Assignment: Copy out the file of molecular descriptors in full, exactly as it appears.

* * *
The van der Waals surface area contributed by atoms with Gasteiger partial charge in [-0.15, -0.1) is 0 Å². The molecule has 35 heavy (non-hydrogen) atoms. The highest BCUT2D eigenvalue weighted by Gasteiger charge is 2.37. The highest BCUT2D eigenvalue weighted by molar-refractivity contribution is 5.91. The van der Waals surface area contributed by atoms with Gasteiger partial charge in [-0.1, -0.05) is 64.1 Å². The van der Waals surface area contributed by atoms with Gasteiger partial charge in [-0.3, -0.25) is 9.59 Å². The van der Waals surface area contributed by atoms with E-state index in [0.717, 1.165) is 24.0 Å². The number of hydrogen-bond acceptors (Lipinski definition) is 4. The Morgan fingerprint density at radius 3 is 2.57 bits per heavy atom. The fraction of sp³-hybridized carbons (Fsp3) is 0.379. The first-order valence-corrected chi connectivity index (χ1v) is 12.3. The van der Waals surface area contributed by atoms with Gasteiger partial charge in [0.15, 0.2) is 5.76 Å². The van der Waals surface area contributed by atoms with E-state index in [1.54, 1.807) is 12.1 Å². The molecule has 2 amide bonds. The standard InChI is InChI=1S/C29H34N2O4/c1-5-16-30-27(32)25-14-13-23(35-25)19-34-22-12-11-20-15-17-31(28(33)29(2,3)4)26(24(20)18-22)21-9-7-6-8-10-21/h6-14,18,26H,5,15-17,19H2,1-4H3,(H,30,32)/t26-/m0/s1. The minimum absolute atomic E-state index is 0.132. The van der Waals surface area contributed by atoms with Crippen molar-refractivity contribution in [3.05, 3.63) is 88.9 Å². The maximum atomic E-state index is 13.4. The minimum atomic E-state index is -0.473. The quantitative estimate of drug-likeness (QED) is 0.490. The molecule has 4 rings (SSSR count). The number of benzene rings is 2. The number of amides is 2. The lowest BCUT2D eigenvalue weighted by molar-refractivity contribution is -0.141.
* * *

The van der Waals surface area contributed by atoms with Gasteiger partial charge in [-0.15, -0.1) is 0 Å². The molecule has 35 heavy (non-hydrogen) atoms. The highest BCUT2D eigenvalue weighted by Gasteiger charge is 2.37. The highest BCUT2D eigenvalue weighted by molar-refractivity contribution is 5.91. The van der Waals surface area contributed by atoms with Gasteiger partial charge in [-0.1, -0.05) is 64.1 Å². The van der Waals surface area contributed by atoms with Gasteiger partial charge in [-0.3, -0.25) is 9.59 Å². The van der Waals surface area contributed by atoms with E-state index in [0.717, 1.165) is 24.0 Å². The number of hydrogen-bond acceptors (Lipinski definition) is 4. The Morgan fingerprint density at radius 3 is 2.57 bits per heavy atom. The fraction of sp³-hybridized carbons (Fsp3) is 0.379. The first-order valence-corrected chi connectivity index (χ1v) is 12.3. The van der Waals surface area contributed by atoms with Gasteiger partial charge in [0.15, 0.2) is 5.76 Å². The van der Waals surface area contributed by atoms with E-state index in [1.54, 1.807) is 12.1 Å². The molecule has 2 amide bonds. The standard InChI is InChI=1S/C29H34N2O4/c1-5-16-30-27(32)25-14-13-23(35-25)19-34-22-12-11-20-15-17-31(28(33)29(2,3)4)26(24(20)18-22)21-9-7-6-8-10-21/h6-14,18,26H,5,15-17,19H2,1-4H3,(H,30,32)/t26-/m0/s1. The minimum absolute atomic E-state index is 0.132. The van der Waals surface area contributed by atoms with Crippen molar-refractivity contribution in [3.05, 3.63) is 88.9 Å². The maximum atomic E-state index is 13.4. The minimum atomic E-state index is -0.473. The quantitative estimate of drug-likeness (QED) is 0.490. The molecule has 4 rings (SSSR count). The number of benzene rings is 2. The number of amides is 2. The lowest BCUT2D eigenvalue weighted by molar-refractivity contribution is -0.141.